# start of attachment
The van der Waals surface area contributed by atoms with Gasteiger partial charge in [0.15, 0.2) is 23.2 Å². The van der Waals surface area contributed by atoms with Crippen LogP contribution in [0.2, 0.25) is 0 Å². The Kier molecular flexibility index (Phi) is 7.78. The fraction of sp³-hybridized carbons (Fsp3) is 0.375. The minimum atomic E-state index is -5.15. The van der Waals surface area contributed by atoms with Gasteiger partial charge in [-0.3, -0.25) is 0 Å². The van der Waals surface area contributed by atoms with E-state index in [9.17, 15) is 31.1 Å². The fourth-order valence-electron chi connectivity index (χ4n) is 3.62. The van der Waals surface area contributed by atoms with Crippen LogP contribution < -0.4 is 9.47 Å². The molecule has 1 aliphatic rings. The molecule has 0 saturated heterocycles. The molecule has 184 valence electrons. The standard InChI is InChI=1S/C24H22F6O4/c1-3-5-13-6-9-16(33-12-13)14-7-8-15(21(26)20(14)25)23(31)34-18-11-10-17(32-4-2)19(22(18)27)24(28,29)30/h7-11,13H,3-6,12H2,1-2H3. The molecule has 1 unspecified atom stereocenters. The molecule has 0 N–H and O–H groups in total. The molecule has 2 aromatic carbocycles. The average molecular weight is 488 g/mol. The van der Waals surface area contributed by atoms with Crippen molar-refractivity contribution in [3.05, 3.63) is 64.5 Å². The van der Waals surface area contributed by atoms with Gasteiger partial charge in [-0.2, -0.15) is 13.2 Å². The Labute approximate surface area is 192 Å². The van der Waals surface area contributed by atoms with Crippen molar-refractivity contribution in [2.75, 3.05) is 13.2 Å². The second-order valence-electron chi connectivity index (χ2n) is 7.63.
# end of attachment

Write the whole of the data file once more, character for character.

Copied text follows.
The van der Waals surface area contributed by atoms with Gasteiger partial charge in [0.15, 0.2) is 23.2 Å². The van der Waals surface area contributed by atoms with Crippen LogP contribution in [0.2, 0.25) is 0 Å². The Kier molecular flexibility index (Phi) is 7.78. The fraction of sp³-hybridized carbons (Fsp3) is 0.375. The minimum atomic E-state index is -5.15. The van der Waals surface area contributed by atoms with Gasteiger partial charge in [-0.3, -0.25) is 0 Å². The van der Waals surface area contributed by atoms with E-state index in [9.17, 15) is 31.1 Å². The fourth-order valence-electron chi connectivity index (χ4n) is 3.62. The van der Waals surface area contributed by atoms with Crippen LogP contribution < -0.4 is 9.47 Å². The molecule has 1 aliphatic rings. The molecule has 0 saturated heterocycles. The molecule has 184 valence electrons. The standard InChI is InChI=1S/C24H22F6O4/c1-3-5-13-6-9-16(33-12-13)14-7-8-15(21(26)20(14)25)23(31)34-18-11-10-17(32-4-2)19(22(18)27)24(28,29)30/h7-11,13H,3-6,12H2,1-2H3. The molecule has 1 unspecified atom stereocenters. The molecule has 0 N–H and O–H groups in total. The molecule has 2 aromatic carbocycles. The average molecular weight is 488 g/mol. The van der Waals surface area contributed by atoms with Crippen molar-refractivity contribution in [3.05, 3.63) is 64.5 Å². The van der Waals surface area contributed by atoms with Gasteiger partial charge in [-0.2, -0.15) is 13.2 Å². The Labute approximate surface area is 192 Å². The van der Waals surface area contributed by atoms with Crippen molar-refractivity contribution in [2.75, 3.05) is 13.2 Å². The second-order valence-electron chi connectivity index (χ2n) is 7.63.